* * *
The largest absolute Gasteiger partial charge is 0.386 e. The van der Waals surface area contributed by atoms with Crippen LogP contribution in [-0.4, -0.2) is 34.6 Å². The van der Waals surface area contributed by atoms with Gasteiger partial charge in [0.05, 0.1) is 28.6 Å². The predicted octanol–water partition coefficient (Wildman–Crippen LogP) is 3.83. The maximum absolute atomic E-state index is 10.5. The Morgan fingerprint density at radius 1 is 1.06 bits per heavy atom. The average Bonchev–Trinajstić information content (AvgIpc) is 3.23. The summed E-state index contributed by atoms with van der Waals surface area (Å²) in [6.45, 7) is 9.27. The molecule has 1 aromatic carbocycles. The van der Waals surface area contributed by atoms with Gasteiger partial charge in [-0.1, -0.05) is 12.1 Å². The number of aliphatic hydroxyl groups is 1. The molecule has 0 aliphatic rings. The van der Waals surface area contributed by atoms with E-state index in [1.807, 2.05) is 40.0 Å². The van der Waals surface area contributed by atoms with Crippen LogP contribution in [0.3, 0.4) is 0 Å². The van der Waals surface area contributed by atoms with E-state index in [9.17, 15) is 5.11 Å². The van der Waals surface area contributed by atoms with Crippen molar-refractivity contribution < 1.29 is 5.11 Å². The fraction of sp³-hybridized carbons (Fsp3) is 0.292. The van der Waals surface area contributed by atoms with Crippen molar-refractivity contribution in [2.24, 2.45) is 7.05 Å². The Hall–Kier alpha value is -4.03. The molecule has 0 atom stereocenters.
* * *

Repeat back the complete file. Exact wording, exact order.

The largest absolute Gasteiger partial charge is 0.386 e. The van der Waals surface area contributed by atoms with Crippen LogP contribution in [-0.4, -0.2) is 34.6 Å². The van der Waals surface area contributed by atoms with Gasteiger partial charge in [0.05, 0.1) is 28.6 Å². The predicted octanol–water partition coefficient (Wildman–Crippen LogP) is 3.83. The maximum absolute atomic E-state index is 10.5. The Morgan fingerprint density at radius 1 is 1.06 bits per heavy atom. The average Bonchev–Trinajstić information content (AvgIpc) is 3.23. The summed E-state index contributed by atoms with van der Waals surface area (Å²) in [6.45, 7) is 9.27. The molecule has 1 aromatic carbocycles. The van der Waals surface area contributed by atoms with Gasteiger partial charge in [-0.1, -0.05) is 12.1 Å². The number of aliphatic hydroxyl groups is 1. The molecule has 0 aliphatic rings. The van der Waals surface area contributed by atoms with E-state index in [1.807, 2.05) is 40.0 Å². The van der Waals surface area contributed by atoms with Crippen LogP contribution in [0.3, 0.4) is 0 Å². The van der Waals surface area contributed by atoms with E-state index in [9.17, 15) is 5.11 Å². The van der Waals surface area contributed by atoms with Crippen molar-refractivity contribution < 1.29 is 5.11 Å². The fraction of sp³-hybridized carbons (Fsp3) is 0.292. The van der Waals surface area contributed by atoms with Crippen molar-refractivity contribution in [2.24, 2.45) is 7.05 Å². The Hall–Kier alpha value is -4.03. The molecule has 0 atom stereocenters.